It’s my fourth and final year studying Computer Science at Durham and I am already trying to juggle and prioritise multiple pieces of coursework, compulsory meetings and workshops with my favourite things to do outside of work. I’m looking for a seat in the bustling Calman Cafe, grappling with my laptop, running some neural network algorithm and desperately trying to keep my badminton racket in my bag from digging into the back of my neck! Fortunately, it’s just for the first inter-college badminton match of the year which is right after my lectures today – not a daily ordeal.
The universe seems to be generous to me today, for I finally managed to find a table, with a charging point, for my laptop which literally wakes up and goes to sleep at the same time as me and therefore, demands the same amount of energy replenishment as me! We finally get a two-hour hiatus from lectures and some heavy algorithmic weightlifting to unwind with something light – transcribing the bits and pieces of my joyride through four years of a Computer Science degree into a fluent narrative – writing this very blog! Nothing makes me happier than writing, especially a blog that might help hundreds of other students!
It has been a long day – I met my supervisor to discuss progress on my dissertation, had a few lectures (one more to go) and an upcoming badminton match. The thought tires me already, however, I feel glad to have more control over my time with only eight contact hours a week since my third year. There was a time when I had twenty-five hours of classes a week for the first two years – four six-hour days, mostly with 9 am starts, that was the routine. It was harder, indeed, but it taught me how to be disciplined with my time and stick to commitments – the essential skill for adulting!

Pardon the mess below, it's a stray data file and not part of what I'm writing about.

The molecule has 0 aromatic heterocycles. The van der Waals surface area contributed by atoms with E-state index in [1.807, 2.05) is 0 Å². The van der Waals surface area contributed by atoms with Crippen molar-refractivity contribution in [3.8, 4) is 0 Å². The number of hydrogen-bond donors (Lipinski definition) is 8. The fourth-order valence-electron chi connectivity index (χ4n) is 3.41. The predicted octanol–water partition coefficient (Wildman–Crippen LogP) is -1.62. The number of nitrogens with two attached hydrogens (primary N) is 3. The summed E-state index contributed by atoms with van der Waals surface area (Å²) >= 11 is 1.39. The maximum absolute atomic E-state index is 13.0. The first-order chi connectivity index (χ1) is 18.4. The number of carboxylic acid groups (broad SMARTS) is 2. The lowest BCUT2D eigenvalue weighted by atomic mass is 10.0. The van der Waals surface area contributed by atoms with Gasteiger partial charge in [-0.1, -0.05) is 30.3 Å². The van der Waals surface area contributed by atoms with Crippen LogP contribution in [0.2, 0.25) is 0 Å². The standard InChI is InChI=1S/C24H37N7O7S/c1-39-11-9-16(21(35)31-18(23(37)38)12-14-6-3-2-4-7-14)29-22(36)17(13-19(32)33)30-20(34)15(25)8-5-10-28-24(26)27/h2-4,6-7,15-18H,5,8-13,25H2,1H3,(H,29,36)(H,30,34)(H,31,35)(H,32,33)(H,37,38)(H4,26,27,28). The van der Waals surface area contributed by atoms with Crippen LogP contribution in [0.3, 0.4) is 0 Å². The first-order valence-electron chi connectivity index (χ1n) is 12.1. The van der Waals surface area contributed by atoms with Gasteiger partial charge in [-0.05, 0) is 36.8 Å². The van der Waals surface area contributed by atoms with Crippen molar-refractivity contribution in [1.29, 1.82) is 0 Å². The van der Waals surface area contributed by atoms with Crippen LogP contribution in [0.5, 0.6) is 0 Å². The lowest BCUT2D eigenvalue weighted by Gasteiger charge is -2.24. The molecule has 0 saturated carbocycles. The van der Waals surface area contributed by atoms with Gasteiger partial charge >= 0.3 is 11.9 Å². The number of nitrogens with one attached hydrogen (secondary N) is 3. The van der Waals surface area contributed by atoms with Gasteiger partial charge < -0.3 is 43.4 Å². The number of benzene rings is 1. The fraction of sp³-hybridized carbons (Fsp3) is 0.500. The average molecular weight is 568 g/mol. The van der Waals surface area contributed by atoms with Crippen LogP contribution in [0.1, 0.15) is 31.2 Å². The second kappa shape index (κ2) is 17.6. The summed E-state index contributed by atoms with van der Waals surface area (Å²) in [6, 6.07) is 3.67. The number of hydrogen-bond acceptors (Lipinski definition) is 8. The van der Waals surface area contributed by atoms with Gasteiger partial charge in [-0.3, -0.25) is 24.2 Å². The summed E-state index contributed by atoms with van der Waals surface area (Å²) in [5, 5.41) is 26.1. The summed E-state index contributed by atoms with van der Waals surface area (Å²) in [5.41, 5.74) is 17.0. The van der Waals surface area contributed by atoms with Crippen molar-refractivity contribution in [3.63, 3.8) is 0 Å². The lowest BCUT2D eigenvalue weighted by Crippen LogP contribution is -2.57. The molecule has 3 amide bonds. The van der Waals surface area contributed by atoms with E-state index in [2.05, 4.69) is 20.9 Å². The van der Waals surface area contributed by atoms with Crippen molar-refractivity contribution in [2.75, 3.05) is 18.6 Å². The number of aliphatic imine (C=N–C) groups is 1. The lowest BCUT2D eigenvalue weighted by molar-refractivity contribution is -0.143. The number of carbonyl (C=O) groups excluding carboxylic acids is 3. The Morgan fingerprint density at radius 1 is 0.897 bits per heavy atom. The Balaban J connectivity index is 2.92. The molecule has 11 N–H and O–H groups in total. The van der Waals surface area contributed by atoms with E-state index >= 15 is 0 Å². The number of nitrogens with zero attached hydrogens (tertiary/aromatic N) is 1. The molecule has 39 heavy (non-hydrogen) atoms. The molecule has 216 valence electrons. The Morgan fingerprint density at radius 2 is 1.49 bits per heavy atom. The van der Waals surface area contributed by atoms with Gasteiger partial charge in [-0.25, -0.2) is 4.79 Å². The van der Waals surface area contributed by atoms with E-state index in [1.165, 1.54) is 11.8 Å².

I might whinge on a daily basis about how many pieces of coursework I need to finish off, all mutually exclusive in terms of the content, thus demanding some agile mental capabilities for switching from task to task – however, in retrospect, this variety of content has helped me evaluate my interests and charter the course of my academic life and future career, opening up a multitude of possibilities for my future endeavours. Having tried out the practical applications of (almost) everything I have studied through my modules over these years, and actually having built some software for real business clients in my second year, I have levelled up my programming skills and am challenged every day for the better, while I also foray into research through my dissertation!
It’s not long before I’m on my way to the last lecture of the day, and I run into a CompSci fresher who I met last week while demonstrating their programming practical. I have been able to build on my teaching skills by mentoring freshers from my course once a week while earning money, it’s also such a brilliant way for me to revise my own programming skills!
He walks in with a bagful of company flyers, booklets and free stationery amassed from the careers fair and chats excitedly, and nervously about the impending application processes and the plethora of opportunities that amazes him, and the competitiveness, that scares him. I smile calmly, reminiscing about my time from the past two years when I was the same, ruthlessly firing off internship and job applications, making trips to London every week for almost half a term and trying to battle fatigue by catching sleep on the train, sometimes, I did not even have the time to weep or sleep- which I know, will eventually culminate into a brilliant work experience opportunity, sooner or later, if coupled with the right work ethic and persistence.
With both my laptop and I replenished with much-needed energy, I walk off to my lecture anticipating another term of interesting events, workshops, seminars and more to keep me informed and entertained in tandem with my degree.
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You can hear more from Soumya in a video she made with hotcourses, here.